Day 374: Packingtown Review Contest in Critical Writing

Department of English, UH 2027 MC 162, University of Illinois at Chicago, 601 S. Morgan,Chicago, IL 60607

www.packingtownreview.com

Packingtown Review Prize for Critical Response 

Acclaimed poet and UIC alumnus Paul Hoover has donated his poem “The Windows (Speech-lit Islands)” to Packingtown Review’s contest for the best essay on the poem. This poem can be accessed via the contest page at http://www.packingtownreview.com/contests.

Please submit a critical response between 1500 and 2500 words discussing Paul Hoover’s “The Windows (Speech-lit Islands)” in light of the poet’s aesthetic and in the context of contemporary poetry.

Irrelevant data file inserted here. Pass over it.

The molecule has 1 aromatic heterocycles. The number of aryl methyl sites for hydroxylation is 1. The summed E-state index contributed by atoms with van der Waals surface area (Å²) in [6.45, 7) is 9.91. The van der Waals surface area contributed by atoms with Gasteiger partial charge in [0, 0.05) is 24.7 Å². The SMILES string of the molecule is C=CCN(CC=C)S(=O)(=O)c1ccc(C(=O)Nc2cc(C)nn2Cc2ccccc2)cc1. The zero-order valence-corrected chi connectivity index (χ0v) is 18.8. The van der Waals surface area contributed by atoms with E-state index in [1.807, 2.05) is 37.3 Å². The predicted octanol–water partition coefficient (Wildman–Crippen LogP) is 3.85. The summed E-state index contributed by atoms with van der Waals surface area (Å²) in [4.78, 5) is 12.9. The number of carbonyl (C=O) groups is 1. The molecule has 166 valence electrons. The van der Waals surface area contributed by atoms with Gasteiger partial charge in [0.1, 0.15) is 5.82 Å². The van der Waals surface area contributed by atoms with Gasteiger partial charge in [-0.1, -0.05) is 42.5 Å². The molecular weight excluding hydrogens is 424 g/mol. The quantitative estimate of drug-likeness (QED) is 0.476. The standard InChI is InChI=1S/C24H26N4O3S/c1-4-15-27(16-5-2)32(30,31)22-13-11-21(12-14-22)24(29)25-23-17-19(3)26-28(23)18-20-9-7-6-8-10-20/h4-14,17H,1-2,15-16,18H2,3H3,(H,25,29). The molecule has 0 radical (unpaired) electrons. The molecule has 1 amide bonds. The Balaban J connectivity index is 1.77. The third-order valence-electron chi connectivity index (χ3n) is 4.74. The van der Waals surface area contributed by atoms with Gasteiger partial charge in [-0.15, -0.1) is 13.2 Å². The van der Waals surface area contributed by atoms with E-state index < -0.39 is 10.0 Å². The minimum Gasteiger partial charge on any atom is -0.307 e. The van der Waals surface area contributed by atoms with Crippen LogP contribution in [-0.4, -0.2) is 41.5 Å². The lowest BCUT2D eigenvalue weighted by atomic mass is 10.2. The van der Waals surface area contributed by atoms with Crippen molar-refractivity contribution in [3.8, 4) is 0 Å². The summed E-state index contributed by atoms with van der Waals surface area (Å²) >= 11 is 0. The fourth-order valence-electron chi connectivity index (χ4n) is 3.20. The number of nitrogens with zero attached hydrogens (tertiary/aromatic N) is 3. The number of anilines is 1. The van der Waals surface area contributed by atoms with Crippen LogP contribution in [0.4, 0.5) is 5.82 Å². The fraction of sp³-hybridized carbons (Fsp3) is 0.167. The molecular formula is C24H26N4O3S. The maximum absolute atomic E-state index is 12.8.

The winning critical response will be featured in the first issue (November 2008) of Packingtown Review alongside the poem, as well as on the Packingtown Review web site. The winning author will receive two copies of the journal.  Two runners-up will be posted on the Packingtown Review web site.

The jury will consist of the current editorial staff of Packingtown Review.

The deadline for the submissions is March 31, 2008 (postmarked). Winners will be announced on the Packingtown Review web site on May 31, 2008.

The contest is open to the public and there is no fee.

Please mail your submission to our journal address or e-mail it to: contest@packingtownreview.com.

Day 370: NIU Shooting and UIC Threat

Another shooting. Another set of guns that were legally purchased. Another round of useless arguments about gun control that leave the status quo unchanged due to assinine arguments that claim that the problem will be solved by teachers carrying guns to defend themselves and their students.

Here a massmail we just received at UIC:

SECURITY ALERT FROM UIC POLICE